Well, what can I say about this blast from the past...
Langdons were a well regarded traditional cidermaker based at Hewish, near the tourist hot-spot of Weston-Super-Mare in Somerset, and produced a range of 'Fine Farmhouse Ciders' principally for this huge seaside tourist trade. Langdons were listed in a couple of the early cider guides, including David Kitton's Traditional Cider Directory (1984), but not in Ted Bruning's CAMRA Guide to Real Cider (1996). A relatively short stay for a business making several thousand gallons a year and with a captive market, though competition has always been fierce around this part of Somerset.
Interestingly, the Cripple Cock brand appears to pre-date Langdons, with John Dix of Dixie's Fine Cider producing a cider of the same name up until the mid-80's. John Dix plied his trade in the heart of Bristol, not too far from Langdons, and was a well known character and advocate of traditional cidermaking and orcharding. It is of course quite possible that Langdons bought or inherited the brand when John Dix ceased pressing, and similarly, when Langdons threw in the towel the Cripple Cock brand was perhaps deemed too sale-worthy to let die, and was relocated even further into the West Country of Devon.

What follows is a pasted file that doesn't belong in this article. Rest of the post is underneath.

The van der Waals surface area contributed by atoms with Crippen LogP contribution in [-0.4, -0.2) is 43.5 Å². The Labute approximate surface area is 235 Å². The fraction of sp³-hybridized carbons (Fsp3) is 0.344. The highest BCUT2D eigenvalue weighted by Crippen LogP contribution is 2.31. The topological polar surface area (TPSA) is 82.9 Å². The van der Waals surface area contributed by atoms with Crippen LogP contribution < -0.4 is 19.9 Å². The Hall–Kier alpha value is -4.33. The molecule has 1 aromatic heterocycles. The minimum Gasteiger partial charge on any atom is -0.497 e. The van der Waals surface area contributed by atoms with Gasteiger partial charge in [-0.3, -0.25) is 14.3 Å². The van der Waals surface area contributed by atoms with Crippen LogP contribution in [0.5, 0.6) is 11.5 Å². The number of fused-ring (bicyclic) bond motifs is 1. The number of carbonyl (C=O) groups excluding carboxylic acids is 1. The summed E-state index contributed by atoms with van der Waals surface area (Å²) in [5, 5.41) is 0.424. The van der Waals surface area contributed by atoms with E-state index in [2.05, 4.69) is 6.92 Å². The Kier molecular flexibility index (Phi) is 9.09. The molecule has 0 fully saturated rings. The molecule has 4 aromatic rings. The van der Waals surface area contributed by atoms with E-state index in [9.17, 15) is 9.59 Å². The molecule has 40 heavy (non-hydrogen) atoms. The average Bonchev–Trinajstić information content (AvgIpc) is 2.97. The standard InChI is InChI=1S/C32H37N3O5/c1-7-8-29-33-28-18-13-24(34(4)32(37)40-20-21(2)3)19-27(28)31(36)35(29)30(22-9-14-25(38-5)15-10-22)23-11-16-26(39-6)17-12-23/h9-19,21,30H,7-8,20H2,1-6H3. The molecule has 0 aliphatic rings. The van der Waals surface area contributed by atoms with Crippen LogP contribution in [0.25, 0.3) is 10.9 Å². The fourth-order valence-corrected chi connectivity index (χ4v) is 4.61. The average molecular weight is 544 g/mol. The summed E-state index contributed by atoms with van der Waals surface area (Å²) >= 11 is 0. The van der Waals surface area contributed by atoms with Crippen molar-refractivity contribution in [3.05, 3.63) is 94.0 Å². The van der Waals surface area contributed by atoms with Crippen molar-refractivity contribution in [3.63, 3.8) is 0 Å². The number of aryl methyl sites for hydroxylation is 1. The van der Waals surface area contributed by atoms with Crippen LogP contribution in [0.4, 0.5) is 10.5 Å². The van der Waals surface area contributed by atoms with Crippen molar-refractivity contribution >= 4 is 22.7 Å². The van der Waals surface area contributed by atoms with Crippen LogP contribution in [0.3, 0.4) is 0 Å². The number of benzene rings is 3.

A bottled cider bearing the label 'Cripple Cock Farmyard Scrumpy', which features the same one-legged rooster on the label, can still be found in supermarkets and tourist traps throughout the West-Country. It's now produced by the Fowlers Scrumpy Co, a Cornish producer who's other products include the 'hilariously' named Fowl Scrumpy and Scrumpy Willey (ahem!)
These quirkily named ciders don't appeal much to me. They perpetuate an image of cider which is rooted in the bad old days of rough farm scrumpy, and drinking the strongest tipple available as an aid to getting as drunk as possible. However, they do seem to come from quite a long and (dis)honorable West-Country tradition, one which continues to this day. Perhaps when Fowlers have finished with it, they'll be looking to hand on their one-legged Rooster brand to another willing cidermaker. We'll be sticking with Diana's lovely apple logo for now, we think it sends out the right kind of message. Our cider is made from Apples, and definitely not Fowl!